Compliance Issues for the Independent Dealership
I am often asked if small dealerships really need to comply with all federal regulations; after all, they simply want to sell enough vehicles to remain in business. As we all know, being profitable takes precedence over most things. The simple answer is yes, if you are in the retail vehicle business. Yes, if you have employees. And yes, if your dealership collects, evaluates and processes nonpublic personal information (NPI). The answer is yes, you must comply.
When business is great, few have the time to attend compliance education. When business is slow, few have the funds to attend compliance education. However, education is expensive no matter how you get it. Either you attend a seminar and implement the lessons in your dealership or you bide your time and hope you never have a disgruntled employee or an unhappy customer. Unfortunately, most legal difficulties begin with either an unhappy customer or a disgruntled employee.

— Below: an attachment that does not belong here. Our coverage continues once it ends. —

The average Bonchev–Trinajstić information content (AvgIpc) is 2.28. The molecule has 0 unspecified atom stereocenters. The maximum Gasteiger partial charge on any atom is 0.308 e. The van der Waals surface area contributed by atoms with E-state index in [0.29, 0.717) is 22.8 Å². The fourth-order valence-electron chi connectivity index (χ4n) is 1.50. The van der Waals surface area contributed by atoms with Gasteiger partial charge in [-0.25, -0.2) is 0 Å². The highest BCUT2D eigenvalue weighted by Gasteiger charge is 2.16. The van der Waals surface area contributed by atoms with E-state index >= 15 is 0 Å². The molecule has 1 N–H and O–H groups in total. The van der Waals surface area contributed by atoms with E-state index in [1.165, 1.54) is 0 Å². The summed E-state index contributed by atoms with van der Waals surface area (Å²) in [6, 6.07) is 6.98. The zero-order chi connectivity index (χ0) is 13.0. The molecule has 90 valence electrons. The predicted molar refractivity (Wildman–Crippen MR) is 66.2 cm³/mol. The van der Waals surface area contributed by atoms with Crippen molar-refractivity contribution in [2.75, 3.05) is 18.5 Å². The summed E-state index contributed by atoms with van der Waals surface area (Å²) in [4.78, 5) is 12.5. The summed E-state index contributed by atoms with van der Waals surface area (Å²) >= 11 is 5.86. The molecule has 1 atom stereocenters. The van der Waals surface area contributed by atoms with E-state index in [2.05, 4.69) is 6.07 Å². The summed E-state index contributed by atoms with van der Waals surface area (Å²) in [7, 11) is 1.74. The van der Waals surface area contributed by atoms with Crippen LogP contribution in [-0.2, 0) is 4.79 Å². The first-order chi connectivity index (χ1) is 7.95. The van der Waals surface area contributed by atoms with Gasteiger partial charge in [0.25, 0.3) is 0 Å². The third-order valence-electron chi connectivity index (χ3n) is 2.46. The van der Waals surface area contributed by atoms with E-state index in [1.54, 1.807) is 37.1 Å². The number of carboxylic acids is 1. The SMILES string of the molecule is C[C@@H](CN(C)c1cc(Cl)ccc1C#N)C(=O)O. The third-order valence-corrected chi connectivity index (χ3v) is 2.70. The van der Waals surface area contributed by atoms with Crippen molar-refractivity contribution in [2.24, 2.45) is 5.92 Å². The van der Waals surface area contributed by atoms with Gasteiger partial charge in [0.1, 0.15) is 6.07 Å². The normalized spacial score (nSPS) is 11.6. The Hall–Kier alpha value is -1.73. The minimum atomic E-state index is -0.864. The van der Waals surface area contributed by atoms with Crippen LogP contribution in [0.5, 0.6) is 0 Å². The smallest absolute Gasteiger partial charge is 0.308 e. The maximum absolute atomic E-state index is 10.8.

The following is not meant as legal advice, rather educational information. Please consult your company’s own legal counsel on all legal matters.
____ Complete a risk assessment.
____ Document the risk assessment and recommendations.
____ Produce a written policy and procedures germane to your size and scope of business.
____ Appoint a person (compliance officer) in charge of implementing the policies.
____ Oversee service providers.
____ Document self audits on a regular basis.
Adverse Action Notice:
_____ Write policies and procedures.
_____ Write a sample of the Adverse Action Notice letter.
_____ Appoint someone in charge of implementing the dealership’s policies.
_____ Audit the implementation of the policies.
OFAC SDN List:
____ Have a written policy and procedure authorized by the dealer.
____ Verify the education of the policies and procedures.
____ Document the education of how and when to check the list.
How are you doing so far? Have you checked everything off? If not, then perhaps you should attend some seminars on the topics. Take the lessons to the dealership.
While being compliant does take time, it will make a change in the dealership’s culture. The result will be a more professional company. Having processes in place instills confidence in customers and confidence in employees.
Kelly’s Korner, September 2008, Oregon IADA Newsletter, P. 16